- Associated Press - Monday, March 10, 2014

Uninsured Americans face an important deadline at the end of this month, and many don’t realize it.

March 31 is the last day to sign up for health insurance coverage and avoid a penalty for failing to obtain insurance for 2014 under the federal health care overhaul.

The Obama administration says about 4 million people have signed up so far through the overhaul’s insurance exchanges, which allow customers to buy coverage with help from income-based tax credits or subsidies. The percentage of those customers who were previously uninsured is unclear.

Only 24 percent of the uninsured polled last month by the Kaiser Family Foundation knew that March 31 is the deadline. Some 5 percent thought the deadline had already passed, and another 2 percent thought there was no deadline, according to the nonprofit foundation, which studies health care issues.

Make no mistake, there is a deadline. Here are answers to five frequently asked questions as the deadline approaches.


Yes. If you wanted coverage that started Jan. 1. Insurance coverage generally starts the first day of the month, and insurers need a couple of weeks to process applications. So those who want coverage that starts April 1 should submit an application no later than March 15.

If you sign up between March 15 and March 31, your coverage probably won’t start until May.


There are a couple ways you could be hurt financially.

The first, and most obvious, is by paying a tax penalty based on the size of your annual household income. That can amount to a penalty of either $95 per adult and $47.50 per child under 18, which tops out at $285 per family, or a penalty totaling 1 percent of taxable annual income, whichever is greater.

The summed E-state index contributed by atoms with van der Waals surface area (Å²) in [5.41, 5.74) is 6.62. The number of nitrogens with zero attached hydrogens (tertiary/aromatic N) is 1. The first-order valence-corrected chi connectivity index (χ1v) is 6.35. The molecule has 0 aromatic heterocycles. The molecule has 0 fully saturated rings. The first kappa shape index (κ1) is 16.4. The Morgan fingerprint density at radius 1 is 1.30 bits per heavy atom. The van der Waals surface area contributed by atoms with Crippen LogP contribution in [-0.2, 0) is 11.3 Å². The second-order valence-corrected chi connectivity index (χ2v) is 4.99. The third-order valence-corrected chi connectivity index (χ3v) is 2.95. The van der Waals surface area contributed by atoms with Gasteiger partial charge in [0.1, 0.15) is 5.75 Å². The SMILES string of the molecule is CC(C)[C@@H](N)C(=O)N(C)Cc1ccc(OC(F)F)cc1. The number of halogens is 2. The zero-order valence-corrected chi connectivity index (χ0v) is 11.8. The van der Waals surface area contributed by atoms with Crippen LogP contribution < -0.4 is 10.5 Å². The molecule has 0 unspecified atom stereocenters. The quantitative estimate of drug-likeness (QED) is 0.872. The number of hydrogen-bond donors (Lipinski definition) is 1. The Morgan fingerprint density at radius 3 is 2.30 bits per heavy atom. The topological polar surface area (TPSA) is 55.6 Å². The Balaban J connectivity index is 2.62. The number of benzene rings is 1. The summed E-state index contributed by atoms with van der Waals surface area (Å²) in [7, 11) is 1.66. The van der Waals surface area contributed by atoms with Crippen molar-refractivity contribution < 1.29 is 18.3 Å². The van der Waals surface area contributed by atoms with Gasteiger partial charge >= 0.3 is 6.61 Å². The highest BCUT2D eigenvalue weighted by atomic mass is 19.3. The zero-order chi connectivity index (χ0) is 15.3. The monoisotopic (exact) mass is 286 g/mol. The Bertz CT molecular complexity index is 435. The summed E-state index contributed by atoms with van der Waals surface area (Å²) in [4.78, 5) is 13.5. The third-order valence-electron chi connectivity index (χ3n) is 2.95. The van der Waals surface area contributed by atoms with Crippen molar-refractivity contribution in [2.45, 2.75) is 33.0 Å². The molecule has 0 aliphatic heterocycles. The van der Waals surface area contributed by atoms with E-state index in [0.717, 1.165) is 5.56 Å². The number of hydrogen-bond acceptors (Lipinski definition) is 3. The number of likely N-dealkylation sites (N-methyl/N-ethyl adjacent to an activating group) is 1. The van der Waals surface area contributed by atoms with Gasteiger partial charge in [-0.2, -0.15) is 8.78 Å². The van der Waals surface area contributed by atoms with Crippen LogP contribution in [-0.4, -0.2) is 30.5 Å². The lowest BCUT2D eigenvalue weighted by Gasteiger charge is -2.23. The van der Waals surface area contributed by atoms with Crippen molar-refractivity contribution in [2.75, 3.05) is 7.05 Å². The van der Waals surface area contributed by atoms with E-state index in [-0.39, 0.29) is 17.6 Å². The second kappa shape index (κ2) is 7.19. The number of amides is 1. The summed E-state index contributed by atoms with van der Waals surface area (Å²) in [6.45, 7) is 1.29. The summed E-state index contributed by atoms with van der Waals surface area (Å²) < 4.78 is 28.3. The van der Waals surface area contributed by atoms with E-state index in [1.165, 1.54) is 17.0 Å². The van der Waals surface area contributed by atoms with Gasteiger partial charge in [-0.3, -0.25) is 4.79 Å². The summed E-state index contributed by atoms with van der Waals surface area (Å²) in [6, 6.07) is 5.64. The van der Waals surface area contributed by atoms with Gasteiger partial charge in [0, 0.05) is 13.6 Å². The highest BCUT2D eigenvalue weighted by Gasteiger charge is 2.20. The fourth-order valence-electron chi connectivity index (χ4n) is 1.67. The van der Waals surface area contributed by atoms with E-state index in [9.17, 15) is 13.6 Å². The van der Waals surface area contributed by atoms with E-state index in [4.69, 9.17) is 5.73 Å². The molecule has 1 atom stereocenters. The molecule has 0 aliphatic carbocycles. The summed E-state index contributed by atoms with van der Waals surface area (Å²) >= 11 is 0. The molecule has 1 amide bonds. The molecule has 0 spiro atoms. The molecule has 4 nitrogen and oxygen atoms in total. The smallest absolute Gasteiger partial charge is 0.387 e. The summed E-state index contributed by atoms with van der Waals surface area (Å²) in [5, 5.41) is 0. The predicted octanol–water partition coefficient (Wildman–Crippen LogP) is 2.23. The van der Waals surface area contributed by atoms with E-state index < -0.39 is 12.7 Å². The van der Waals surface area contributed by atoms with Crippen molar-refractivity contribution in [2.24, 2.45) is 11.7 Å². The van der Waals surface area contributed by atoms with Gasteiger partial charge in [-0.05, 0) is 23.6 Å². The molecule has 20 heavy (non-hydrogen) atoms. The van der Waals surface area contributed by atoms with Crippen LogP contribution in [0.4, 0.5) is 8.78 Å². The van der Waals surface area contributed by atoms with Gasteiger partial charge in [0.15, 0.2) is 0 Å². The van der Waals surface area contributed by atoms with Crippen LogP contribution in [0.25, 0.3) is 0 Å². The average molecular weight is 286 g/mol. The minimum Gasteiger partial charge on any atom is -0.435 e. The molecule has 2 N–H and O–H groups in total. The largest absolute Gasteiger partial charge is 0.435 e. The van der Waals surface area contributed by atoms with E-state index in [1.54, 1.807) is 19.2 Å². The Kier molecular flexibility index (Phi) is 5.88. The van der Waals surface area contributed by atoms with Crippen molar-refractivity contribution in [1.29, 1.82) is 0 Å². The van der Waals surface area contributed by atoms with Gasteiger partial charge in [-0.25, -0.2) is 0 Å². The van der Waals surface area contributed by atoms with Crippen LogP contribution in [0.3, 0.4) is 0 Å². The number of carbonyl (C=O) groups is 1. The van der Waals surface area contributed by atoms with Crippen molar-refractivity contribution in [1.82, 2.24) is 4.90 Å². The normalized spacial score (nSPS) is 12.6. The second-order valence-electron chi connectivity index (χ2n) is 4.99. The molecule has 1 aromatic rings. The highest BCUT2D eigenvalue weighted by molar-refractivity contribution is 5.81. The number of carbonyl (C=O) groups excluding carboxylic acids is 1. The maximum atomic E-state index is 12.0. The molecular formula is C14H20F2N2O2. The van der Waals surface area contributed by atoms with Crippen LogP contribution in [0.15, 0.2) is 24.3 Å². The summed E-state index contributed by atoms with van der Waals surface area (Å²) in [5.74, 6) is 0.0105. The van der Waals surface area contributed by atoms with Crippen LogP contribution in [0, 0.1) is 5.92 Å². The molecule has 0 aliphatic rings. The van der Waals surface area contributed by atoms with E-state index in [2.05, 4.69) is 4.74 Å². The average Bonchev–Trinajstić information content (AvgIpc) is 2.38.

That 1 percent could translate into a penalty totaling several hundred dollars depending on how much you make above the minimum gross income level required for filing a tax return. For instance, an individual who earns $50,000 could face a $400 penalty based on the 2013 minimum gross income level of $10,000 for an individual.

There are several exceptions to this coverage requirement and the fine that comes with it, noted Jennifer Tolbert, a health care overhaul expert with Kaiser. One of the biggest is for people who can’t find coverage that costs less than 8 percent of their taxable annual income.

The mandate to obtain health insurance also provides a three-month grace period, so anyone uninsured for less than three months in 2014 won’t have to make this payment. Those who are uninsured for part of the year pay a penalty based on how many months they are uninsured.

The other financial risk comes from incurring a big medical expense without coverage. A doctor’s visit can cost more than $100, and the price for a major surgery, like a joint replacement can stretch into six figures.

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